This Wave of Reckoning in Food Media is Different, But There's More Work to Do

 (Andrey Cherkasov / iStock)

This is a new monthly column from food writer Ruth Gebreyesus that explores the intersections of food and equity in restaurants, food media and tech, all with a critical lens.

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he backlash against Bon Appétit magazine and the Southern Foodways Alliance for racially disparate hiring practices is a new chapter of a very old battle. It’s a continuation of a fight against systemic racism’s overt and devious brutalities that’s as old as the country itself. 

But this latest wave of reckoning brings a distinct and collective intolerance for the sort of hypocrisy that mutters solidarity for Black lives from one side of its mouth while clenching to the status-quo on the other. Corporate lip service that might have been passable for support in the past is now inciting flames. 

For employees of these media corporations and the fans who consume their content, this sensitivity to posturing has led to demands of accountability and restitution. These demands are backed by an understanding of how racial inequality is foundational to American institutions like the police, like Condé Nast, and other capitalist ventures. How the problem is not one of bad actors but of the power structures within these institutions that maintain white supremacy.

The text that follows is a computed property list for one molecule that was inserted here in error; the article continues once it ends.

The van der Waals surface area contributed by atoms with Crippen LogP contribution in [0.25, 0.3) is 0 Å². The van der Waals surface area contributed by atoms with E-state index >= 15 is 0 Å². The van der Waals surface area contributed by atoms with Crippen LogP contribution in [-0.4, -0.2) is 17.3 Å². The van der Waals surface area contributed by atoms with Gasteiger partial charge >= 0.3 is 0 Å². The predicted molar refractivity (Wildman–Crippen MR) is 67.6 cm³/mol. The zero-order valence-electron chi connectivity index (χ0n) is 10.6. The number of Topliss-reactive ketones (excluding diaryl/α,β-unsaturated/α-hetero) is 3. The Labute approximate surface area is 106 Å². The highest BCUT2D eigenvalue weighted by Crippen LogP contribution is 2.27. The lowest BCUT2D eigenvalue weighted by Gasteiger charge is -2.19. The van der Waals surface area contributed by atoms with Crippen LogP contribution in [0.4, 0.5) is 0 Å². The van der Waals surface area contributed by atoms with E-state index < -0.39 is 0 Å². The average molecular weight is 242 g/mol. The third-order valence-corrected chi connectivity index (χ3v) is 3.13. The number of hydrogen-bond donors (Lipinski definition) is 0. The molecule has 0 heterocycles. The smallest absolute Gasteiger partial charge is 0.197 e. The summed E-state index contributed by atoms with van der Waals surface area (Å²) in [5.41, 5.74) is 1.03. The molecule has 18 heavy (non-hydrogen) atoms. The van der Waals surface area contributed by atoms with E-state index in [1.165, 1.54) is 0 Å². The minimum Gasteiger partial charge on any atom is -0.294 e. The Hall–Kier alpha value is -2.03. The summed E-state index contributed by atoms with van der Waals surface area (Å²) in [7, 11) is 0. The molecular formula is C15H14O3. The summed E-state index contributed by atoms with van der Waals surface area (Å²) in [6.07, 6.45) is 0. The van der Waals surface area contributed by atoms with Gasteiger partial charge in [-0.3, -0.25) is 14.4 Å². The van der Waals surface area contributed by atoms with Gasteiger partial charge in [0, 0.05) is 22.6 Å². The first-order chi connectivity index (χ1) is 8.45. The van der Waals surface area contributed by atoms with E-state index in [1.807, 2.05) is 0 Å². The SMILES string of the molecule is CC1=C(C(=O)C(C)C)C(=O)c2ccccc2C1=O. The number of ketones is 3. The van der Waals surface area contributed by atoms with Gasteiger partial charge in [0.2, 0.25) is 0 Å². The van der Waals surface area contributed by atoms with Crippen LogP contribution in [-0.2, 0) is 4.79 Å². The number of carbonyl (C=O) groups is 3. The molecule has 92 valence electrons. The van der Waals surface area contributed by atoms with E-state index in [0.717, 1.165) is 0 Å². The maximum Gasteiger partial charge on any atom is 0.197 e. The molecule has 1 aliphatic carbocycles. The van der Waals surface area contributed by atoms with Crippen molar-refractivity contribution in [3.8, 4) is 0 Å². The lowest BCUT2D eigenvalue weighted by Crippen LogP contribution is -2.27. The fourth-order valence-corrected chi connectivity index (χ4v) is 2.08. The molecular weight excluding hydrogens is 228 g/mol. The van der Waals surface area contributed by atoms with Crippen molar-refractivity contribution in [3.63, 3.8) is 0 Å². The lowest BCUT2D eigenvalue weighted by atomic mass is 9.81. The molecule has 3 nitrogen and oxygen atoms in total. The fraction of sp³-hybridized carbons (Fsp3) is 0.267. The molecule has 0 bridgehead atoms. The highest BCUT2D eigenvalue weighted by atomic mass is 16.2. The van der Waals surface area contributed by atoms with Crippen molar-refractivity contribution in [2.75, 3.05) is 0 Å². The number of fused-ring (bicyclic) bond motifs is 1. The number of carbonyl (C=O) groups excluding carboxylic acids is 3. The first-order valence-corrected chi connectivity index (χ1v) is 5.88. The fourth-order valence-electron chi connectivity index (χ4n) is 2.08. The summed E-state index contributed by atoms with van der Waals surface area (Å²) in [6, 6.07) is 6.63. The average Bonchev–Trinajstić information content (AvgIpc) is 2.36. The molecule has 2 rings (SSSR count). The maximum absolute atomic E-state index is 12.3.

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It’s too early to label this moment as exceptional, but I believe there are a few things worth noting. First is a hunger for systemic change that’s unsatiated by sacrificial firings and refuses resignations as too calculated and too paltry. Then there’s the source of this hunger itself and its comprehensive demands. Both echo the language of protest and change that I’ve seen used by prison abolitionists. And work like prison abolition — dismantling of a system so intimate to our identities — means their deracination will completely refigure our lives. It seems this backlash is about upheaval.

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n early June, Bon Appétit invited accountability to its doorsteps when then-editor-in-chief Adam Rapoport wrote a nebulous piece titled “Food Has Always Been Political.” Rapoport was out of his depth on the matter and his vapid pledge to meet the moment, one where Black people were being killed by police, wasn’t just a matter of diction — Bon Appétit only has one Black person on its editorial staff, editorial assistant Jesse Sparks. “[How] do we locate the intersection of food and politics in this current moment?” asked Rapoport in his letter. A simple question the magazine has made a maze out of by intentional refusal rather than oblivious neglect.

In response to Rapaport’s letter, Sacramento-based Puerto Rican food writer Illyanna Maisonet shared an anecdote of Bon Appétit’s rejection of her pitch about Afro-Boricua rice fritters because it wasn’t of the moment. A few days later, writer Tammie Teclemariam tweeted “I do not know why Adam Rapoport simply doesn’t write about Puerto Rican food for @bonappetit himself!!!” along with a 2013 photo of him and his wife Simone Shubuck in brownface, ostensibly dressed as “Puerto Rican” for Halloween.